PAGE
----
Heather Meza (@heathermeza) Conversion Content Marketing Coach at Cisco Systems
“Social networks have completely changed the digital media equation where power now lies in the hands of consumers and customers. Hashtags in particular can shine a light on one specific topic and tie together whole streams of conversation uniting many users in sharing one view.”
Jennifer Mesenbrink (@EditorThink) Senior Manager, Digital and Social Content Strategy at Motorola Solutions
“Social platforms can change their policies whenever it suits them which can be disruptive when you’re integrating across platforms, channels and devices.”
Michelle Lapierre (@mmlap) Senior Director, Customer Experience & Social Media at Marriott
“The ability to develop social profiles for small, niche audiences means you don’t have to “hope” you’ve reached your audience anymore.”
Corinne Kovalsky (@kovalskyc) Director of Integrated Communications & Public Affairs at Raytheon Space and Airborne Systems
“Email marketing is the most disruptive force in digital media affecting marketing and communications, because people are overwhelmed with the volumes of emails they receive each day. Over time it’s become a very ineffective way to each our audience.”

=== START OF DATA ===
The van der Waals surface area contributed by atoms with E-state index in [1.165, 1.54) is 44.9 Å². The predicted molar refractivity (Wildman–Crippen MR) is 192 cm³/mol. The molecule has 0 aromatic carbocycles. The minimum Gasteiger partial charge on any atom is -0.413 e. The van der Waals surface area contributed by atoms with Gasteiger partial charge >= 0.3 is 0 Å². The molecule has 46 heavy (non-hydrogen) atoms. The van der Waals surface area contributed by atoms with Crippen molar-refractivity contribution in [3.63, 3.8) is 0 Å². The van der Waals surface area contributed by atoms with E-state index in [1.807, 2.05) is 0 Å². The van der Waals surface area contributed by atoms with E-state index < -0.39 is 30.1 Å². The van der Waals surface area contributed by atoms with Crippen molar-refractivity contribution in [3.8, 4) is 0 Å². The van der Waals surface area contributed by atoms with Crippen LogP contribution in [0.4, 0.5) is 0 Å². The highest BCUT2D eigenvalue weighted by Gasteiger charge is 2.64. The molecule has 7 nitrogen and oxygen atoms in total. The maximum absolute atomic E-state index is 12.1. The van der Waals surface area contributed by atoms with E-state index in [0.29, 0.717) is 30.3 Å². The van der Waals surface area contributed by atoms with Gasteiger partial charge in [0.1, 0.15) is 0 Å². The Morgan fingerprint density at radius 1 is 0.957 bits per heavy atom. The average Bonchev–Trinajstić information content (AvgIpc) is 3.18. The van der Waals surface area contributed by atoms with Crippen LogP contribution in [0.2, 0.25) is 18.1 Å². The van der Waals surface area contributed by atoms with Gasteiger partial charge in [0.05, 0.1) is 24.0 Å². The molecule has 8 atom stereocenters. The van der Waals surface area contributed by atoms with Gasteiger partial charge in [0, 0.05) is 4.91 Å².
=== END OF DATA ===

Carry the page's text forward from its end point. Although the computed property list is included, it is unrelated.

Darlene Ford (@dford28) Digital Marketing Strategist at SunTrust Bank
“The most disruptive force is the hype surrounding click bait tactics used in content marketing and the inevitable backlash that will hurt brands, destroy credibility, and destroy upper management’s faith in content marketing.”
David B. Thomas (@DavidBThomas) Senior Director, Content and Engagement at Salesforce.com
As you can see there are quite a few perspectives on what constitutes “disruption” in the digital media space, especially as it relates to digital marketing and communications. I think it comes down to the rate of change in technology, consumer behaviors and the ability for corporations to adapt and innovate.
What do you think are the most significant digital media disruptions affecting modern marketing and communications?
Top image: Shutterstock